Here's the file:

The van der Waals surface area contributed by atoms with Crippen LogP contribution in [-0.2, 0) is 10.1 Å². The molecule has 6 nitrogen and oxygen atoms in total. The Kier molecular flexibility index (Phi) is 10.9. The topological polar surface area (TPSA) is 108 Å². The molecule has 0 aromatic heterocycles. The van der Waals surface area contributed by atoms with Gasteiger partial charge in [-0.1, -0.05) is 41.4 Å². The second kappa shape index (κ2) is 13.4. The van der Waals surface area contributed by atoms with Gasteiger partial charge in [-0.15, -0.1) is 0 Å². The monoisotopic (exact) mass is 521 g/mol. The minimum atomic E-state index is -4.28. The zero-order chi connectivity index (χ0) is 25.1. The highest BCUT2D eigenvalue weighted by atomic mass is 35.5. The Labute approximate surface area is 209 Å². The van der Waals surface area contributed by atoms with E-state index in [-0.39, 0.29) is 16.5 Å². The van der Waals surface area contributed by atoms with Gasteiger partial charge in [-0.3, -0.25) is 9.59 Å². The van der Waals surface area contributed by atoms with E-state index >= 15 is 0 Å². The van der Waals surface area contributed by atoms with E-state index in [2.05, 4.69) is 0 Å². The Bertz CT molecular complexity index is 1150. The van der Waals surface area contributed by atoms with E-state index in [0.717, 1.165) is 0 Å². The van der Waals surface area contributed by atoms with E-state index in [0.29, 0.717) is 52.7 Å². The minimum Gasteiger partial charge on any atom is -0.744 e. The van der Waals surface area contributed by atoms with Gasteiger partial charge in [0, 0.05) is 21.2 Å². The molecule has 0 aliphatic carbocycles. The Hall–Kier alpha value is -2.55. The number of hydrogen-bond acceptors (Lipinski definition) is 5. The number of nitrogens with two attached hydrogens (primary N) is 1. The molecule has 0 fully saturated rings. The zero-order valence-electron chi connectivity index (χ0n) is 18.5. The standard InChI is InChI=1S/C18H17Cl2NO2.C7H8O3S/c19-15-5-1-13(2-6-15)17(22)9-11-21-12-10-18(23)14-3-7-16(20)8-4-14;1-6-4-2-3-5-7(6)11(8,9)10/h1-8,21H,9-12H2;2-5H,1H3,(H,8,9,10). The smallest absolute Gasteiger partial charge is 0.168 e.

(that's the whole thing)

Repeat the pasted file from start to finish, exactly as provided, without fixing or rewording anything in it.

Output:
The van der Waals surface area contributed by atoms with Crippen LogP contribution in [-0.2, 0) is 10.1 Å². The molecule has 6 nitrogen and oxygen atoms in total. The Kier molecular flexibility index (Phi) is 10.9. The topological polar surface area (TPSA) is 108 Å². The molecule has 0 aromatic heterocycles. The van der Waals surface area contributed by atoms with Gasteiger partial charge in [-0.1, -0.05) is 41.4 Å². The second kappa shape index (κ2) is 13.4. The van der Waals surface area contributed by atoms with Gasteiger partial charge in [-0.15, -0.1) is 0 Å². The monoisotopic (exact) mass is 521 g/mol. The minimum atomic E-state index is -4.28. The zero-order chi connectivity index (χ0) is 25.1. The highest BCUT2D eigenvalue weighted by atomic mass is 35.5. The Labute approximate surface area is 209 Å². The van der Waals surface area contributed by atoms with E-state index in [-0.39, 0.29) is 16.5 Å². The van der Waals surface area contributed by atoms with Gasteiger partial charge in [-0.3, -0.25) is 9.59 Å². The van der Waals surface area contributed by atoms with E-state index >= 15 is 0 Å². The van der Waals surface area contributed by atoms with E-state index in [2.05, 4.69) is 0 Å². The Bertz CT molecular complexity index is 1150. The van der Waals surface area contributed by atoms with E-state index in [0.717, 1.165) is 0 Å². The van der Waals surface area contributed by atoms with E-state index in [0.29, 0.717) is 52.7 Å². The minimum Gasteiger partial charge on any atom is -0.744 e. The van der Waals surface area contributed by atoms with Gasteiger partial charge in [0, 0.05) is 21.2 Å². The molecule has 0 aliphatic carbocycles. The Hall–Kier alpha value is -2.55. The number of hydrogen-bond acceptors (Lipinski definition) is 5. The number of nitrogens with two attached hydrogens (primary N) is 1. The molecule has 0 fully saturated rings. The zero-order valence-electron chi connectivity index (χ0n) is 18.5. The standard InChI is InChI=1S/C18H17Cl2NO2.C7H8O3S/c19-15-5-1-13(2-6-15)17(22)9-11-21-12-10-18(23)14-3-7-16(20)8-4-14;1-6-4-2-3-5-7(6)11(8,9)10/h1-8,21H,9-12H2;2-5H,1H3,(H,8,9,10). The smallest absolute Gasteiger partial charge is 0.168 e.